The State Enterprises Commission (SEC) was established to promote within the framework of government policy, the eﬀicient and profitable operation of Statutory Corporations. In recent years, the impact of SEC in the discharge of its mandate over the SOEs has not been felt leading to diminishing importance over the years. Some of the SOEs did not find it useful to sign any performance agreement with government. This situation is now changing drastically. In 2018, thirty-five (35) SOEs and five (5) subvented agencies did sign with government as against twenty-five (25) SOEs and five (5) subvented agencies signing in 2015. My role as the Executive Chairman is to serve the SOEs and be the conduit to impart and share knowledge amongst us. I have also indicated my readiness of being more sensitive to the challenges of the SOEs and remedying them with speed and facilitating their smooth operations. I believe the year 2017 has seen some positive achievements in this regard.
The Commission is in the process of reviewing and modifying the Performance Contracting system to make it more responsive to suit current technological needs for both SOEs and JVCs. We are also exploring opportunities within our legal framework and working with all stakeholders to design an appropriate mechanism of ensuring Government’s interest in the mining companies is enhanced to appropriately benefit our people. Again, the proposal for a unified, centralized and digitized Performance Monitoring and Evaluation Framework for the eﬀective, real time monitoring of SOE operations as has been set out in the contracts will be pursued. We shall also increase our physical monitoring visits to enhance our appreciation of the SOEs’ operations and improve on our monitoring and evaluation reporting. Working within our mandate, the Commission will be instituting a bi-annual reporting on 31st July and 31st January of each year to let the Ghanaian public know and appreciate each SOE’s performance and contribution to the economy.
One of the critical ingredients in the management of an organization is good corporate governance. A 2016 World Bank report on the SOE sector indicates how non-observance of the ethos and practices of good corporate governance adversely impact on the eﬀicient performance of the sector. As an important first step in dealing with this challenge, the Commission organized corporate governance training for twenty-three (23) boards and management of SOEs in eﬀorts to deepen and sharpen their skills on corporate governance, enhance eﬀective accountability and transparency, which is expected to lead to prudent management of the SOEs. More of such important capacity building can be expected going forward. My humble appeal is for all of us to work as team players towards the success of the government’s agenda in the sector.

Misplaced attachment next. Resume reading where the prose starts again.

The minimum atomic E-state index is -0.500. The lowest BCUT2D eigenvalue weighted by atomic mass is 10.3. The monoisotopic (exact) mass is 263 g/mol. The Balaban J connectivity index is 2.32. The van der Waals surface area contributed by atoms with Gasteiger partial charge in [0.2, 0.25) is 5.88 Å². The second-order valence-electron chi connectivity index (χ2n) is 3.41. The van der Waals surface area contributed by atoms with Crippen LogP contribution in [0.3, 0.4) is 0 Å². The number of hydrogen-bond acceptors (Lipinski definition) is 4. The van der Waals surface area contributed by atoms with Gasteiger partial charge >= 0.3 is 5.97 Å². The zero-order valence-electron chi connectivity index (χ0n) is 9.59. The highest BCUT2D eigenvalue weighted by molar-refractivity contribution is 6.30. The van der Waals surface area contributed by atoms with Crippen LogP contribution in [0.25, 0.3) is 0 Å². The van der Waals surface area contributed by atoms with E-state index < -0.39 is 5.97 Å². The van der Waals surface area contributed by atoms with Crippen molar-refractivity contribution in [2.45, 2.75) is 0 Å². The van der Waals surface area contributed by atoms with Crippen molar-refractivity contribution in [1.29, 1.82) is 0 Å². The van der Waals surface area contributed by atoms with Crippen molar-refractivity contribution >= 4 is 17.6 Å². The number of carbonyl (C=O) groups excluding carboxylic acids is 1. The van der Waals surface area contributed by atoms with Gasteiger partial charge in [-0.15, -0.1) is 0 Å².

For some time now, the Commission has been working with the Chief Executive Oﬀicers (CEOs) of SOEs and facilitating the formation of a Chamber of CEOs of SOEs to promote inter-trading activities that will enhance growth and create more jobs; encourage each other to attain best international practices through peer review mechanism; and promote knowledge sharing so as to maximize operational and financial opportunities to challenge, assist and guide the SOEs to become top-notch companies. Some diﬀiculties in the sector include debt overhang and liquidity challenges. The Commission has been working with the Ministry of Finance (MoF) to address these issues. Discussions have been initiated with the MoF to consider seven (7) SOEs for some stimulus package. The Commission is also seriously assisting some SOEs in retrieving their monies locked up with various state institutions, including some Ministries, Departments and Agencies (MDAs), and our eﬀorts are yielding results. SEC is also aware of government’s eﬀorts in resolving the legacy debt within the energy sector. Afer this exercise, the Government cannot continually be expected to provide that financial support to keep SOEs running. Therefore, the support that has been received and the ones being worked on so far is expected to significantly enhance the financial health of SOEs so that they can borrow on the strength of their financial positions.
Going into the future, the oversight role played by SEC is expected to be taken over by an Authority to be established by law. A task force has been formed by the Ministry of Finance to see to its formation. The evolving oversight Authority will be more in tune with modern management of the role of SOEs in leading Ghana’s economic growth. It would incorporate a revised and improved version of the roles of the present day SEC and the old GIHOC, with stronger governance structures. Furthermore, the composition of the board of the new Authority would be structured to put SOEs in the position to shape the sector and help insulate the organizations from undue executive interference. It can receive, acquire, manage and hold the State’s interest in shares in SOEs and JVCs; and ensure the pursuit of good corporate governance practices by SOEs and JVCs, as well as the introduction of eﬀective structures that promote the growth of key sectors such as infrastructure, industry, commerce and agriculture.
In conclusion, the strategic importance of this sector to the economic transformation agenda of the government is in no doubt. That is why the Government intends to bring the sector to the fore of its economic growth, industrialization and job creation agenda. And has taken steps to holistically deal with structural and fiscal challenges of the SOEs.
The Government’s support and eﬀorts alone will not bring the desired outturn unless each and every one of us in the ship paddles in the direction of the dream of the President, Nana Addo Dankwa Akufo-Addo to its successful destination.